An Aromatic Dyad Motif in Dye Decolourising Peroxidases Has Implications for Free Radical Formation and Catalysis.Chaplin, A.K., Chicano, T.M., Hampshire, B.V., Wilson, M.T., Hough, M.A., Svistunenko, D.A., Worrall, J.A.R.
(2019) Chemistry 25: 6141-6153
- PubMed: 30945782
- DOI: 10.1002/chem.201806290
- Primary Citation of Related Structures:
- PubMed Abstract:
Dye decolouring peroxidases (DyPs) are the most recent class of heme peroxidase to be discovered. On reacting with H 2 O 2 , DyPs form a high-valent iron(IV)-oxo species and a porphyrin radical (Compound I) followed by stepwise oxidation of an organic substrate ...
Dye decolouring peroxidases (DyPs) are the most recent class of heme peroxidase to be discovered. On reacting with H 2 O 2 , DyPs form a high-valent iron(IV)-oxo species and a porphyrin radical (Compound I) followed by stepwise oxidation of an organic substrate. In the absence of substrate, the ferryl species decays to form transient protein-bound radicals on redox active amino acids. Identification of radical sites in DyPs has implications for their oxidative mechanism with substrate. Using a DyP from Streptomyces lividans, referred to as DtpA, which displays low reactivity towards synthetic dyes, activation with H 2 O 2 was explored. A Compound I EPR spectrum was detected, which in the absence of substrate decays to a protein-bound radical EPR signal. Using a newly developed version of the Tyrosyl Radical Spectra Simulation Algorithm, the radical EPR signal was shown to arise from a pristine tyrosyl radical and not a mixed Trp/Tyr radical that has been widely reported in DyP members exhibiting high activity with synthetic dyes. The radical site was identified as Tyr374, with kinetic studies inferring that although Tyr374 is not on the electron-transfer pathway from the dye RB19, its replacement with a Phe does severely compromise activity with other organic substrates. These findings hint at the possibility that alternative electron-transfer pathways for substrate oxidation are operative within the DyP family. In this context, a role for a highly conserved aromatic dyad motif is discussed.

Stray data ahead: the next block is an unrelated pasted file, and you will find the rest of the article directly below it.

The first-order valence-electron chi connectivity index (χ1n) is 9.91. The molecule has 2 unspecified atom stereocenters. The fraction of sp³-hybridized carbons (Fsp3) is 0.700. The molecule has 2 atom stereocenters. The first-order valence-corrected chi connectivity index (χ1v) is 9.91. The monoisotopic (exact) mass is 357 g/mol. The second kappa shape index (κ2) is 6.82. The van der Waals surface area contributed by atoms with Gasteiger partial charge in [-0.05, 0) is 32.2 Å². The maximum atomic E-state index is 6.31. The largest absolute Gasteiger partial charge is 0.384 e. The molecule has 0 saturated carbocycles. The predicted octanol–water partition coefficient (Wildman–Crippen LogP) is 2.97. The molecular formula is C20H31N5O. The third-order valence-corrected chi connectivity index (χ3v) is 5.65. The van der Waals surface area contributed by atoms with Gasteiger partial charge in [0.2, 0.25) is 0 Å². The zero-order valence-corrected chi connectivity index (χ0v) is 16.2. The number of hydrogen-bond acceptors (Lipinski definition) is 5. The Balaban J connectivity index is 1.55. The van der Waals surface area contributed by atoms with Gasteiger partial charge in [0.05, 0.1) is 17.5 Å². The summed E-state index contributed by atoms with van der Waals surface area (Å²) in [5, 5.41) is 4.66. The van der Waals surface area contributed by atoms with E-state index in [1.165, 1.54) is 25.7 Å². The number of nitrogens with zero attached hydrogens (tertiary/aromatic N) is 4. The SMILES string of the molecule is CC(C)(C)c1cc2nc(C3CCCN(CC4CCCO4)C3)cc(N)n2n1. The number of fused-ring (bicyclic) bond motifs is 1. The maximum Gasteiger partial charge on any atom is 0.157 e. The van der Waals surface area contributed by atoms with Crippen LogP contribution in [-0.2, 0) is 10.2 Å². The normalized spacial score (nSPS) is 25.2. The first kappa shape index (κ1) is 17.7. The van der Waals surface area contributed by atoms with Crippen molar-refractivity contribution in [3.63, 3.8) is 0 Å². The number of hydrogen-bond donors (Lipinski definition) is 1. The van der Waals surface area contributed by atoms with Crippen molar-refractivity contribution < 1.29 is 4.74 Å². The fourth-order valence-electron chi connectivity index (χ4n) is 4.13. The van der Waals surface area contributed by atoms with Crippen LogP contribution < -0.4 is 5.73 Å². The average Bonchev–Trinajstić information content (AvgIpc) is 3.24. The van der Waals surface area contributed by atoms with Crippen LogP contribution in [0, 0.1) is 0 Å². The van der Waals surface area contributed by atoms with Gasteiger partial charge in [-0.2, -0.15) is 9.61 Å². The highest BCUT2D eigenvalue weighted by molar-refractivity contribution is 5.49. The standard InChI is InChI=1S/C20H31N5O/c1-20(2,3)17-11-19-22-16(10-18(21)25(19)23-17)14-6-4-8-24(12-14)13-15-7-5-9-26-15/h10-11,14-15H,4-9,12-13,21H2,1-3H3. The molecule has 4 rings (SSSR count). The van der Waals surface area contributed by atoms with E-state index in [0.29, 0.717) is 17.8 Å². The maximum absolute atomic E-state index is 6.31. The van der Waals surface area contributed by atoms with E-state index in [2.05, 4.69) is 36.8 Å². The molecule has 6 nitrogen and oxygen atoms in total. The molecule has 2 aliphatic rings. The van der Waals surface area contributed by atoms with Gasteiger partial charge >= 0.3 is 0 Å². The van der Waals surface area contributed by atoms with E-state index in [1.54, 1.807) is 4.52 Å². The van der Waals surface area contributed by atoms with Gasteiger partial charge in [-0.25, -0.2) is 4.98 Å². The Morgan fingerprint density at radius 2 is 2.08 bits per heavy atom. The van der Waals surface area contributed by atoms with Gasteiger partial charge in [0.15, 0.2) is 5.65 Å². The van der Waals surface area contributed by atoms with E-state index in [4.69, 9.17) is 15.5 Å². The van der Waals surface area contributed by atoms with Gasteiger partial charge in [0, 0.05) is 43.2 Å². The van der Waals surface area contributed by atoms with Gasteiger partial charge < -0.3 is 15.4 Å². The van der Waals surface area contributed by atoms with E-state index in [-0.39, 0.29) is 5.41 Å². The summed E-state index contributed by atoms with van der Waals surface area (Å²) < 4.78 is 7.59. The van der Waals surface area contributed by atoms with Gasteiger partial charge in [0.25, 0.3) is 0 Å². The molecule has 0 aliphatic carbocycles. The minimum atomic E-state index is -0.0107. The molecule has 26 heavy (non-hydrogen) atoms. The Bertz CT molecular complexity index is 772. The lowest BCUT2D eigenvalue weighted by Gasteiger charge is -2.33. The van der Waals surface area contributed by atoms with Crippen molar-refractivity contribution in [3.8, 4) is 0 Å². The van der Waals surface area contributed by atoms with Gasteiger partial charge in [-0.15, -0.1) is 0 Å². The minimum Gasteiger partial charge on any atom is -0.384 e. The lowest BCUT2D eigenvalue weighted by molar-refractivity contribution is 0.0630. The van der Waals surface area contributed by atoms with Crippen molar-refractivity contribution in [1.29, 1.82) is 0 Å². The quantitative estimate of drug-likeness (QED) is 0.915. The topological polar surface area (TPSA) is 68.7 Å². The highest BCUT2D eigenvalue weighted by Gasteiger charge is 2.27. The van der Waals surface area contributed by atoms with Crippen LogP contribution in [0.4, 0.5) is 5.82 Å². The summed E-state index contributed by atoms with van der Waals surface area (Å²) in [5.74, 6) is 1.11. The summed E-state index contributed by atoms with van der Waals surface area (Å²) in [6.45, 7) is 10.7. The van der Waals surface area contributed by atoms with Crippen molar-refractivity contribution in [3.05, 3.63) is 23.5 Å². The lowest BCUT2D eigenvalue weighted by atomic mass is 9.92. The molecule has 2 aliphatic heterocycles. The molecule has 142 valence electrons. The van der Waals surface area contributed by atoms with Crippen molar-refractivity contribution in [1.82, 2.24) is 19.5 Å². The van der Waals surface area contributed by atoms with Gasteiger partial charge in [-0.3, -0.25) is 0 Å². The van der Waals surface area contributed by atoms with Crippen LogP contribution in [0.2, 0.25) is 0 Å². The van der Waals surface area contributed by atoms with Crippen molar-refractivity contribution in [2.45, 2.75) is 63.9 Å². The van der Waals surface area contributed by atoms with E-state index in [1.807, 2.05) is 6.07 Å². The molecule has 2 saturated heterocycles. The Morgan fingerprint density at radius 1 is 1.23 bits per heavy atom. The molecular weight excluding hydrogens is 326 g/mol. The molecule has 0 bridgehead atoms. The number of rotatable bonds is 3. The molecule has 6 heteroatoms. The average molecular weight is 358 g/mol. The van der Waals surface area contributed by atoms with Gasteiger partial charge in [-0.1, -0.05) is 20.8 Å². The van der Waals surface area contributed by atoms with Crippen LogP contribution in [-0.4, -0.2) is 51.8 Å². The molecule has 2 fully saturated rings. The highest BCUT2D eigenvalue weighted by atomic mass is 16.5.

School of Biological Sciences, University of Essex, Wivenhoe Park, Colchester, CO4 3SQ, UK.